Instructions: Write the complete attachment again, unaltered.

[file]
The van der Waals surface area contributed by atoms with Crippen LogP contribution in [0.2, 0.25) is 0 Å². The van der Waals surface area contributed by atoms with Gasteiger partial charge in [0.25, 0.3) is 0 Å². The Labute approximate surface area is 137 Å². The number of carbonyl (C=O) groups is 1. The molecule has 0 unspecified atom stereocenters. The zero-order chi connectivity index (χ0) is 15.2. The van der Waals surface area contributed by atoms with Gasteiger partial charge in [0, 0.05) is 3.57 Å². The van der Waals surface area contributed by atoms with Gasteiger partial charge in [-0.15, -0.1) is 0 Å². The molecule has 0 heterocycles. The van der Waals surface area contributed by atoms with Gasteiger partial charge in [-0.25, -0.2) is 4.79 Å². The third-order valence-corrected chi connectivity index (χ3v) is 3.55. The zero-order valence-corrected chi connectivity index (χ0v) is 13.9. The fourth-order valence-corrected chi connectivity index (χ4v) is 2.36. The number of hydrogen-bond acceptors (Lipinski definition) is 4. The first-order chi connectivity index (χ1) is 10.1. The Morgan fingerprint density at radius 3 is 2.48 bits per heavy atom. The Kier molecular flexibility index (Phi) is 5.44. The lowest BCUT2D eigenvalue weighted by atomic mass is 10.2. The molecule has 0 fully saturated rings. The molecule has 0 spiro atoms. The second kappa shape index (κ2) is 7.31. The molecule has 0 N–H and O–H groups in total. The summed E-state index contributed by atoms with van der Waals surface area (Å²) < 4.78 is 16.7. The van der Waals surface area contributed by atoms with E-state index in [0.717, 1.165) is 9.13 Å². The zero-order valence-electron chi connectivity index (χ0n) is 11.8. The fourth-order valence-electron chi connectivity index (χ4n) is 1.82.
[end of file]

The van der Waals surface area contributed by atoms with Crippen LogP contribution in [0.2, 0.25) is 0 Å². The van der Waals surface area contributed by atoms with Gasteiger partial charge in [0.25, 0.3) is 0 Å². The Labute approximate surface area is 137 Å². The number of carbonyl (C=O) groups is 1. The molecule has 0 unspecified atom stereocenters. The zero-order chi connectivity index (χ0) is 15.2. The van der Waals surface area contributed by atoms with Gasteiger partial charge in [0, 0.05) is 3.57 Å². The van der Waals surface area contributed by atoms with Gasteiger partial charge in [-0.15, -0.1) is 0 Å². The molecule has 0 heterocycles. The van der Waals surface area contributed by atoms with Gasteiger partial charge in [-0.25, -0.2) is 4.79 Å². The third-order valence-corrected chi connectivity index (χ3v) is 3.55. The zero-order valence-corrected chi connectivity index (χ0v) is 13.9. The fourth-order valence-corrected chi connectivity index (χ4v) is 2.36. The number of hydrogen-bond acceptors (Lipinski definition) is 4. The first-order chi connectivity index (χ1) is 10.1. The Morgan fingerprint density at radius 3 is 2.48 bits per heavy atom. The Kier molecular flexibility index (Phi) is 5.44. The lowest BCUT2D eigenvalue weighted by atomic mass is 10.2. The molecule has 0 fully saturated rings. The molecule has 0 spiro atoms. The second kappa shape index (κ2) is 7.31. The molecule has 0 N–H and O–H groups in total. The summed E-state index contributed by atoms with van der Waals surface area (Å²) < 4.78 is 16.7. The van der Waals surface area contributed by atoms with E-state index in [0.717, 1.165) is 9.13 Å². The zero-order valence-electron chi connectivity index (χ0n) is 11.8. The fourth-order valence-electron chi connectivity index (χ4n) is 1.82.